Dalit movement

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Dalit concept has emerged as an important concept in sociological analysis in recent years.  The people of the society fall in the category of Dalits who have been traditionally considered unclean.  Gandhijee described him as Harijan whereas the Indian Constitution referred to him as a Scheduled Caste.  The reality is that these three concepts have different meanings.  Gandhiji used the word Harijan in reference to untouchables and the word has socio-cultural connotations.  At the same time, scheduled castes have legal meaning.  Whereas Dalit means the consciousness and knowledge in the untouchable caste through which they want to make their identity in the society.  In this way Dalitism presents an ideology that aims at an egalitarian society in society.  From the point of view of Marxist analysis, in the traditional Indian society, where untouchable castes were in the form of class in itself, in modern society they are turning into class for itself.  The views of Gandhi and Ambedkar are also different in this context.  Gandhi Jee has tried to improve his position under the caste system by denouncing him as Harijan and hence was against a separate voting list for him, but B.R.Ambedkar who himself belonged to ‘Mahar’ caste strongly opposed it.  He accepted Buddhism along with his followers and inspired the untouchable caste to adopt Buddhism.  Today, Ambedkarism is fast emerging in place of Gandhism in Indian politics and various political parties are trying to gain political advantage by promoting Ambedkarism.  The leaders of Bahujan Samajwadi Party have made an open announcement to end Gandhism.  While Kanshi Ram has described Gandhi as the biggest Hippocrate (Ram in his mouth next to him), Mayawati called him the child of the devil.  As far as the Dalit movement in India is concerned, this movement in real terms is a movement by the Harijans and the Scheduled Castes.  Ambedkar started the social political movement by organizing the Mahars and other backward castes in Maharashtra.  He aroused consciousness among these castes and inspired them to maintain their identity.  Several studies have been done on the Dalit movement in India, among which Bharat Patkar Gail – omvedt Ghanshyam Shah etc. are prominent.  These scholars have tried to explain the Dalit movement on the basis of Sanskritization.  Ghanshyam Shah has divided the Dalit movement into two main parts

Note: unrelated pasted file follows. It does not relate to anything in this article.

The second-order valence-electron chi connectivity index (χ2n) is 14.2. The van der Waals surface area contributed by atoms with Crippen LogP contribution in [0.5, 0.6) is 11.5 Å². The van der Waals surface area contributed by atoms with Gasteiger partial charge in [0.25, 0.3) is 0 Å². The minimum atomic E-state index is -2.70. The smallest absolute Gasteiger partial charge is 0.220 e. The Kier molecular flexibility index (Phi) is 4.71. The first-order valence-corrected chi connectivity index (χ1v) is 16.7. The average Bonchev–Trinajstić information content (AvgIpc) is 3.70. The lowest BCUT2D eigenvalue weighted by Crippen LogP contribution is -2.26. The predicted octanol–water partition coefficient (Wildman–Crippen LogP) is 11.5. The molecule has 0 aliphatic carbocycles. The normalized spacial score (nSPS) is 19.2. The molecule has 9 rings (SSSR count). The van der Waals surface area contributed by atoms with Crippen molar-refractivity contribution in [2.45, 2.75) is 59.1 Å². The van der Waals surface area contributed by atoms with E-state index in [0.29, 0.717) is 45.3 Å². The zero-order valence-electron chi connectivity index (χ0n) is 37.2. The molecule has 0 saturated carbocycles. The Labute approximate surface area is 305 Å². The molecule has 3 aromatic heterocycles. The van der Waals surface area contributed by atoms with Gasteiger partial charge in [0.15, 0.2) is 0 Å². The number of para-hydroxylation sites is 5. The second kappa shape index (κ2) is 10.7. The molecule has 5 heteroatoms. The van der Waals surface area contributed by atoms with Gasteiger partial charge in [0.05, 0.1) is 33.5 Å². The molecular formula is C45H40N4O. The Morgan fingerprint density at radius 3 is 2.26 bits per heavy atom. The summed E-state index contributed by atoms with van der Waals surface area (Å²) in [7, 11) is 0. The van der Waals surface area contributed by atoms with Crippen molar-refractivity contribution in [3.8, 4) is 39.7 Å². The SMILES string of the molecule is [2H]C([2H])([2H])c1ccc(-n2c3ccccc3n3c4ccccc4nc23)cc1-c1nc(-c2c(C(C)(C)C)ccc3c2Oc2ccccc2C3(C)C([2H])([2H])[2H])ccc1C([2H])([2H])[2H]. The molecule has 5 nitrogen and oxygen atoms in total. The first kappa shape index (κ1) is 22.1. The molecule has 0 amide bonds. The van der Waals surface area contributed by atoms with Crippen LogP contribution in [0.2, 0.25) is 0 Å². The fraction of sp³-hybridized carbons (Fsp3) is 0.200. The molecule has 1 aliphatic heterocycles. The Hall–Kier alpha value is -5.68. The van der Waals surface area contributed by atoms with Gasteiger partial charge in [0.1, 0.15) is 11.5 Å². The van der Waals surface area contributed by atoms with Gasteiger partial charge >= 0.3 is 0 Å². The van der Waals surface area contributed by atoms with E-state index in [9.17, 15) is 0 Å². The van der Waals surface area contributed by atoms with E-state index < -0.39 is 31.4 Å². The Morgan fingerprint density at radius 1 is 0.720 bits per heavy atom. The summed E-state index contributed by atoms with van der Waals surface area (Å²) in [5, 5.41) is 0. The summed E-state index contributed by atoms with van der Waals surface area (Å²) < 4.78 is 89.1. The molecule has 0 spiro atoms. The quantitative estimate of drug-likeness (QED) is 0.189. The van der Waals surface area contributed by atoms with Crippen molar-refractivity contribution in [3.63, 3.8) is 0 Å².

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  1. Reformative Movement

  2. Alternative Movement

Reformative movement has focused mainly on the problem of change and untouchability under the caste system whereas the alternative movement.  The conversion has been studied keeping in mind the economic status and political power.